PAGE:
• Simply set a timer, put pen to paperand yes, I recommend doing this by handand write continuously about anything that comes to mind until the timer goes off.

  • Free-writing is a fun, stress-free habit for getting your daily writing practice in and to help your ideas begin to flow more naturally in your target language.

  • Tip number two: Don't start with a novel.

  • The best way to get overwhelmed and disenchanted with writing in a foreign language is by trying to take on too much at once.

  • So if you're having trouble finding the willpower to practice writing, put your plans for that Italian novel on hold, and instead, opt for lots of shorter prompts.

  • One fun way to practice short but frequent writing bursts is by posting on social media.

  • Especially tweets, since you're given a limited number of characters to work with.

  • You can tweet about your day, you can tweet out your favorite celebrities or brands, tweet your thoughts about news articles... just make it relevant to you!

  • Posting on social media can be a good way to keep yourself committed to your language practice through public accountability, which Luca has talked about in other videos.

  • However, you can also create a separate account dedicated to your target language if you don't want all of your followers to see your practice.

  • Tip number three: Don't make it feel like school.

  • If you think you hate practicing writing, get as far away from "traditional" writing prompts as possible.

  • For you, I recommend chatting or instant messaging with a conversation partner.

  • It's basically the 2021 version of an adult penpal.

  • If you can find someone who you quiclick well with, the time will really fly by when you're writing back and forth, and it won't feel like practice, just like you're messaging a friend.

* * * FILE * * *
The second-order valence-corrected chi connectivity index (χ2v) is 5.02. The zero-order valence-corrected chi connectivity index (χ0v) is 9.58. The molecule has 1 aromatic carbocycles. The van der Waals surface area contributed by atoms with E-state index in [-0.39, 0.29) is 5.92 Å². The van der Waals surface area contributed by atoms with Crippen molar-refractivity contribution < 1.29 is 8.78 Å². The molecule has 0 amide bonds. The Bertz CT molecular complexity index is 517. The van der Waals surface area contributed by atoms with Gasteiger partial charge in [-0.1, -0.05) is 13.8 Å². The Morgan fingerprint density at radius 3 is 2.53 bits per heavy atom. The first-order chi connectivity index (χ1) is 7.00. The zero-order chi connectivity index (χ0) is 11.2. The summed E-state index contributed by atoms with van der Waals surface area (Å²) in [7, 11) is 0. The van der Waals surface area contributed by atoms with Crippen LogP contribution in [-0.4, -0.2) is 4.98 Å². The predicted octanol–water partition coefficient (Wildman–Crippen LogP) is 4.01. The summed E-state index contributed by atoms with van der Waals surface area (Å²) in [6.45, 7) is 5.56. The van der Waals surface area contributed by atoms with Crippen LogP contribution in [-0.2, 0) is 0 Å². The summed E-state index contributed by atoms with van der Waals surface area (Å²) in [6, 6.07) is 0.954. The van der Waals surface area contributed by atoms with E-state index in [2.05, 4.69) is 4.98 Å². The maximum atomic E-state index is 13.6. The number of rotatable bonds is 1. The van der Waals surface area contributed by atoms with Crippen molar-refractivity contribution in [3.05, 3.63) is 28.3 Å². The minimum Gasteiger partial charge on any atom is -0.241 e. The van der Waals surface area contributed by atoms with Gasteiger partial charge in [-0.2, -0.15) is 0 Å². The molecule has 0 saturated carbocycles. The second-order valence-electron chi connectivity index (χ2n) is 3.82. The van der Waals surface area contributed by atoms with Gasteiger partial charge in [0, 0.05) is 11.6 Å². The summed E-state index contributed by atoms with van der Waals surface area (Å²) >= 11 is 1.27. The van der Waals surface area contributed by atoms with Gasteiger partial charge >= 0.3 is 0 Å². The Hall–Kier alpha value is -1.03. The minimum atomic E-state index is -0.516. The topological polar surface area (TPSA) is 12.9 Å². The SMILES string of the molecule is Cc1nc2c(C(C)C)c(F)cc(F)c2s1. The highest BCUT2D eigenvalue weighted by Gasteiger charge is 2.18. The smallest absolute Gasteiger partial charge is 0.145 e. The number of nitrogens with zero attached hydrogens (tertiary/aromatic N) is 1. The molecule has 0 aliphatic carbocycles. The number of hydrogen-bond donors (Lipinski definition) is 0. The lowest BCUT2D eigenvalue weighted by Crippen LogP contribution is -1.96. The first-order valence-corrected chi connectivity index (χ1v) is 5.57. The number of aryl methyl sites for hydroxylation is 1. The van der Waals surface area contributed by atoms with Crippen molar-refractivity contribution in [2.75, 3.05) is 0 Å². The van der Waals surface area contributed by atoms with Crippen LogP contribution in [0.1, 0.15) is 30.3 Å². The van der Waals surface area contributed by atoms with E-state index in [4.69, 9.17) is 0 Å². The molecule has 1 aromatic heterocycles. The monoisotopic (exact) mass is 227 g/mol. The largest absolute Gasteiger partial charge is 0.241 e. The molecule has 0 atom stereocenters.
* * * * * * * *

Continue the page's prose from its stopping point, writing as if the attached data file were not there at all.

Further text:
• Some people even swear that dating apps are the reason they've gotten so good at writing in their target language!

  • Don't knock it 'til you try it!

  • With most dating apps, you can set it up to "search for matches in a particular city", so just choose one where they speak your target language.

  • That tip leads me to my next tip, which is...

  • Tip number four: Get feedback.

  • It's best to get feedback about your writing from a human, but if you're not comfortable with that quite yet, using free automatic writing checkers is another option.

  • LanguageTool is a good one to check out because it supports many different languages.

  • Microsoft Word also has some built-in writing assistance features.

  • If you're learning Spanish, I'd recommend the online tool called SpanishChecker.

  • BonPatron for French, DudenMentor for German, and Grammarly or Write & Improve, which is a free tool developed by Cambridge, for English.

  • Write & Improve is pretty neat because it also gives you prompts for different levels if you're not sure what to write about.

  • A way to make this resource fun is to think of it like a competition with yourself and see if you can beat your previous score for the least amount of mistakes.

  • I should warn you that these automatic tools aren't always accurate, so do your own research to make sure that they didn't flag any errors by mistake.